Safety is a big concern when helping a senior live independently. One room of the house which is used often, but which also presents a number of serious safety hazards, is the kitchen. With a few modifications, a kitchen can become safer and easier to use for any senior living alone.
Here’s a closer look at the kitchen modifications recommended to help loved ones comfortably age in place – from the ceiling to the floor.
Smart Kitchen Cabinetry
High kitchen cabinets can be installed lower, fitted with pull-down trays, or replaced with open shelves so that spices, cups and plates are readily accessible for someone with limited mobility. Drawers are a great solution for making items simple to find and alleviate the need to crouch and search for them. Large drawers, set wider than 30 inches, can be used to store pots and pans.
Hanging cooking utensils, rather than storing them in kitchen cabinets, can make them more convenient to find and grab.
Lower Kitchen Counters
As seniors age, high kitchen countertops and workspaces may become difficult to use, especially if they use a wheelchair. There are a few different solutions, including modifying cabinetry to lower the counter or installing adjustable countertops. A kitchen table or wheelchair lapboard could also be used for meal preparation.
Well-Positioned Kitchen Appliances
In general, it’s best to have kitchen appliances that have push-button controls and which are easy to read. For some seniors living alone, it can be helpful to clearly mark the on and off positions on the appliances.
Wall-mounted ovens are easier to access for seniors with back problems. Often a small toaster oven can be used to quickly heat food in individual portions rather.
Stovetops with staggered burners and mirrors mounted above allow seniors using a wheelchair to reach back burners without injuring themselves. It’s important to insulate the cabinetry under the stovetop to protect the individual from heat transfer through the cooking surface.
To make lifting and handling hot food or heavy dishware safer, microwaves can be placed on a microwave stand rather than at the back of the counter or in raised cabinetry. A microwave drawer can also be a helpful solution for preventing spills, burns and extra strain; plus, it also frees up some counter space in the kitchen.
Refrigerator & Freezer
Standard side-by-side refrigerators and freezers can decrease the amount of bending and reaching necessary to collect food items. Exterior ice and fresh water dispensers can also make it easier for someone with a wheelchair or walker to get a glass of water.
Kitchen design for seniors living alone should be focused on granting easy access to the most used items. A pantry with glass doors, open shelving and pull-out trays can help them easily find what they are looking for without excess strain on their back or arms. Pull-outs can also be used to store small appliances like blenders and mixers.
To avoid unnecessary back pain or to make a kitchen sink usable for a senior in a wheelchair, the best solution is to install a one with a low, shallow basin or a height-adjustable sink. A simple fix for a deep sink is to is to insert a plastic or wire rack to raise the work surface which will facilitate washing dishes or vegetables.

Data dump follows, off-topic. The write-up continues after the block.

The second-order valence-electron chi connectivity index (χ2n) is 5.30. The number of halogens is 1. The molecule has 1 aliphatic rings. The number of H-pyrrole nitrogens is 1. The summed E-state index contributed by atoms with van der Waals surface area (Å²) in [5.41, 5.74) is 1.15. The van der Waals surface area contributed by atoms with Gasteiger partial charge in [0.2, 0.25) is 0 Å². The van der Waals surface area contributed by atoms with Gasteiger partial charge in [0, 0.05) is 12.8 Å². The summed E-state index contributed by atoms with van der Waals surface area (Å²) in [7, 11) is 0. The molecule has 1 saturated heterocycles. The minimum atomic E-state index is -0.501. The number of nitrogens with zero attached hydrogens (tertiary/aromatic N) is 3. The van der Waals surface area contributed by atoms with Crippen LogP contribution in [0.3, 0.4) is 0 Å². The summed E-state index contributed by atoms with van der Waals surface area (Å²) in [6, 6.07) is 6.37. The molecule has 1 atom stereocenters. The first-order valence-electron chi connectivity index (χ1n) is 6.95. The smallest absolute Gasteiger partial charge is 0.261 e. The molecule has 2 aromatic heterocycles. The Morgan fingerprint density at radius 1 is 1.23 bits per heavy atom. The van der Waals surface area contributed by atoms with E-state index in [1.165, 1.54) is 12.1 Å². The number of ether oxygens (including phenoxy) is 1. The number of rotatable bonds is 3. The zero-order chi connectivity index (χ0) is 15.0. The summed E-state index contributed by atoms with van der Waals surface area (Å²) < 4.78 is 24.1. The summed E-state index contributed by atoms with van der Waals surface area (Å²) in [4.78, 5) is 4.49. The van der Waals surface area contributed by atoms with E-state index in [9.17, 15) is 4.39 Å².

We recommend installing pressure-balanced valves on kitchen faucets and opting for faucets with sprayer handles to make washing up simpler. Faucets should be well within reach and pedal-operated faucets may be a helpful modification to consider.
Be sure to set the hot water heater to limit the maximum temperature to 100-115oF to protect their delicate skin from scalding or burns.
Falls are one of the biggest potential dangers for seniors living alone. By simply changing the flooring, you can help decrease this risk. Slippery or worn kitchen tiles should definitely be replaced with tiles that have plenty of grout surface to ensure good grip. You could also consider vinyl flooring which is less difficult to clean and it’s textured to reduce slipping.
General Recommendations for Safe Kitchen Design
To modify a kitchen for a senior who lives alone, it’s best to avoid hard edges and 90-degree corners on counters and cabinetry. Rounded edges will help avoid bumps and bruises while maneuvering in the kitchen.
Kitchen remodeling projects should aim to make it safe to move about the room and cook. You’ll want to create plenty of handy storage spaces so that floors, countertops and work areas are free of clutter.
The addition of grab bars and railings are an easy way to make the kitchen a safer space for a senior living alone. Often they can help older homeowners feel more confident standing to prepare food and use the kitchen appliances. Walk through the space with him or her to find the best location for installing a grab bar.
Sharp utensils and knives should be stored in a rack rather than a drawer. Similarly, hazardous substances and cleaning supplies should be kept separate from food, preferably not in the kitchen. Be sure a fire extinguisher that is readily available and that your loved one is able to use it if necessary. Check that all smoke and carbon monoxide detectors are operational and have fresh batteries.
If home modifications or mobility products are needed to make living at home more safe and secure, contact Sage at (610) 269-2935 or request a consultation using the form below to find out how we can help.